I write this as the snow is melting outside. The initial joy of the season’s first snow is long since passed. The heart-rending stories of people who suffered tragic losses, some who even lost their lives, have poured in. An occasional pretty white blanket of snow with kids and dogs frolicking is one thing. A blizzard is quite another.
As always, however, there were heroic stories, as well: stories of people who took food to others who were homebound... stories of people who ran risks to rescue others trapped in cars or houses while flood waters rose... stories of people who cleared walkways so that others could deliver food, medicines, or needed provisions... stories of people with electrical power who invited others who had lost power to come in and stay and be warm. When times are at their worst, we often see human nature at its best.
There’s a godliness about walking the second mile for people in need. Jesus expressly said that when we give food to the hungry or drink to the thirsty, when we clothe the naked or tend the sick or visit the imprisoned or welcome the strangers in our midst, we have done so likewise unto Him. (Matthew 25: 31-46) Not only, it seems, is there a godliness revealed in acts of kindness but also a recognition of the God-ness in neighbor. “You have done so likewise unto Me.”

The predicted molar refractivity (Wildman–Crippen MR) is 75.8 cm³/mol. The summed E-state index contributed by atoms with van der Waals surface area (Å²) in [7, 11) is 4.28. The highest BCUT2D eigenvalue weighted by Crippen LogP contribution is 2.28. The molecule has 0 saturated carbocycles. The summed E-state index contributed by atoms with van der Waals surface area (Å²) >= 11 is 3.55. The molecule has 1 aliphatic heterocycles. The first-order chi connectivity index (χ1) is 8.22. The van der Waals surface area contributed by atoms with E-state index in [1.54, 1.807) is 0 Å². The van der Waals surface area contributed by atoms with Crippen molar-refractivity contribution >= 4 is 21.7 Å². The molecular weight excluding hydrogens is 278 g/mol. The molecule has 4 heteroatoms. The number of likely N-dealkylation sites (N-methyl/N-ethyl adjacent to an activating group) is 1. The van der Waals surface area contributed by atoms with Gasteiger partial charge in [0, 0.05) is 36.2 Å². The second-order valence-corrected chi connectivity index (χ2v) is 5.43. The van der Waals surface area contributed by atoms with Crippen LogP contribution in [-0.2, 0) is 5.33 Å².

The late Professor Peter Gomes, for many years Minister to Harvard University, preached for me some time ago at a church I served in NC. During his sermon he told of a man who regularly hung out on the Harvard campus. Sometimes the man was cogent and appropriate in his actions. At other times (when using substances or when off his prescribed medications), the man acted out in alarming ways which were always merely verbal. He would accost people, sometimes shouting accusations, sometimes quoting scripture verses, sometimes ranting illogically, always at the top of his voice. At the very least, he consistently asked for money and loudly derided those who refused his requests. Professor Gomes said in his sermon: “Whenever I round a corner and see him there, and realize he has spotted me and there is no escape, I find myself praying, `O God, please don’t let that man be Jesus’!” Funny. But Gomes made the serious point that sometimes Jesus does show up in people we would prefer to ignore.
It would have been so much easier to ignore the victims of the recent snow storm, so much easier just to play outdoors and make snow angels and come in for hot chocolate before a fire. And there is nothing wrong with play, snow angels, or hot chocolate. But, there is something very right about what others did in addition to that – about seeing human need and responding, about seeing human hurt and loving, about seeing humans who are beaten and broken and saying, “That looks like Jesus.” That’s the godliness part of human nature. We see all persons as worthy. We love all even as we love the One Who is in all. “In as much as you have shown kindness to the least of these,” He said, “you have done so likewise unto Me.”